We switched to full color logos by doing a webpoll which luckily went ok. However for our next iteration of the AnyKey hardware I'm looking at better and cheaper alternatives like the stm micro's. Somehow the 8 bit microcontrollers stagnated in price and all the 32bit ones are getting bigger, faster and cheaper than their 8 bit counterparts.

A good example of this phenomena is this stm32 bluepill ducky clone ofcourse we want something more portable in size and we'd need another whole round of weekends programming in c++ to get all the features ported. But it should be easier as we're not constrainted by the low flash and memory of the atmega32u4 anymore. Actually the only real thing that puts me off is the bootloader on those things (yes there are some to be found but most are either binary/proprietary or a big ball of c to untangle again in order to make something clean and secure). We will need to find sources for a good usb bootloader that works on all systems without driver issues before we can replace our current hardware.

Ow another interesting project I played around with recently was this minimal c++ build system for android apps from cnlohr Raw Android. I patched it so it worked on my aging One Plus One on api level 23. And it looks promising indeed solely for the small filesize and fast building (less than 60k for an entire app that does full screen drawing, and has multitouch+gyros and some perlin noise rotating in 3d).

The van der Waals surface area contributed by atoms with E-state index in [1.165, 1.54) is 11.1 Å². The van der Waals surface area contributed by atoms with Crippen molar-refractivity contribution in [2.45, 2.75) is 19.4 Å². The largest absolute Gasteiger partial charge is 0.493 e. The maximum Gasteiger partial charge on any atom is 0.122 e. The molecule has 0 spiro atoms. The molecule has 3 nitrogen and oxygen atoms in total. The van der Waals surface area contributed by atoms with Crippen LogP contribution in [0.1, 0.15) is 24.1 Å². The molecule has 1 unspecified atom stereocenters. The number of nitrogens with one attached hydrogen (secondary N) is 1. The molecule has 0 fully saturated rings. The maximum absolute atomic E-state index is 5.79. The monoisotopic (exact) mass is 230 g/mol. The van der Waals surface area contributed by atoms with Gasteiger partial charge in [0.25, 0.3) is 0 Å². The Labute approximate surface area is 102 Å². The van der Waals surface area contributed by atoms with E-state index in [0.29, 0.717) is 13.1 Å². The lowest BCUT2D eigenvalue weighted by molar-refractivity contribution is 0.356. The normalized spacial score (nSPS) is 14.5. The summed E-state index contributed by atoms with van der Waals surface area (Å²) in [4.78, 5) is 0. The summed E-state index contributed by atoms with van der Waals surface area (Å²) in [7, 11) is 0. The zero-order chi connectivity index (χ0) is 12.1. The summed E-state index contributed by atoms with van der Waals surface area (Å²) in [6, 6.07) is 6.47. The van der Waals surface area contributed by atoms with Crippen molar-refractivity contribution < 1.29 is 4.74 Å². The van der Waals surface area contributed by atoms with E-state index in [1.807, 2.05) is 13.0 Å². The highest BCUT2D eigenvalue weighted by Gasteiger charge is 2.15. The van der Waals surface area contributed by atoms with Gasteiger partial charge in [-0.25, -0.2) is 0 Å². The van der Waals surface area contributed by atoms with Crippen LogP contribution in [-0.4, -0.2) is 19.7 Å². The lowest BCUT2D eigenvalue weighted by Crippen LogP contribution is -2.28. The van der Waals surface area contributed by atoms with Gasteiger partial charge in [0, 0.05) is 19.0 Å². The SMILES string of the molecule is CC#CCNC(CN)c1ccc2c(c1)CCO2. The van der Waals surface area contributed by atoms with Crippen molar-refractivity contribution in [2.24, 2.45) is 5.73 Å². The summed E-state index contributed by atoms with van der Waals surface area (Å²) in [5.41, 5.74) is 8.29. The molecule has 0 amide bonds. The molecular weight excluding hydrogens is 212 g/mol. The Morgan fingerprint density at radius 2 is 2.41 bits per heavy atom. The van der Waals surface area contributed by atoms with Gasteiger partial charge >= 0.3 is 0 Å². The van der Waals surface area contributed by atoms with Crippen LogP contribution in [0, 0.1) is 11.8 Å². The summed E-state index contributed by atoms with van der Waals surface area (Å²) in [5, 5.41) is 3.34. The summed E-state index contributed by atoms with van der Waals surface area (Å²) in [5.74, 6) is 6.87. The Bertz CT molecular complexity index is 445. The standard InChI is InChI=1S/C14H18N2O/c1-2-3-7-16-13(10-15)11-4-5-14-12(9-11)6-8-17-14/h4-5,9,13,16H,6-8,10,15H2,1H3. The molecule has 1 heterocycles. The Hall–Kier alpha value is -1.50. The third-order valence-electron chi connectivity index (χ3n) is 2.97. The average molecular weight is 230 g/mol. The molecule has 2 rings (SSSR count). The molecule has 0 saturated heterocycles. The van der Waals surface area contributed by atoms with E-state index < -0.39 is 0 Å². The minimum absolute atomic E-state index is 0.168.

Apart from that, my regular office work was really busy and I've been polishing my python and react.js skills a lot this year which means doing overtime and less time for 'hobby' projects. By now, doing stuff in python seems about as easy as it was in ruby a few years ago albeit on some occasions I still fringe at the utf-8 vs bytestr errors that sometimes pop up when you weren't expecting them. It happens way less than in the python 2.x days but ruby had those bumps sorted more than a decade ago. By just resolving everything to utf-8 and allowing you to choose a different decoding whenever you want to do something special (manually add an encode or force_encoding call in that case) all other normal usecases are covered and you don't run into those. In python now and then you still need to add the occasional .decode('utf-8') to make some cryptic 5 page long errortrace go away.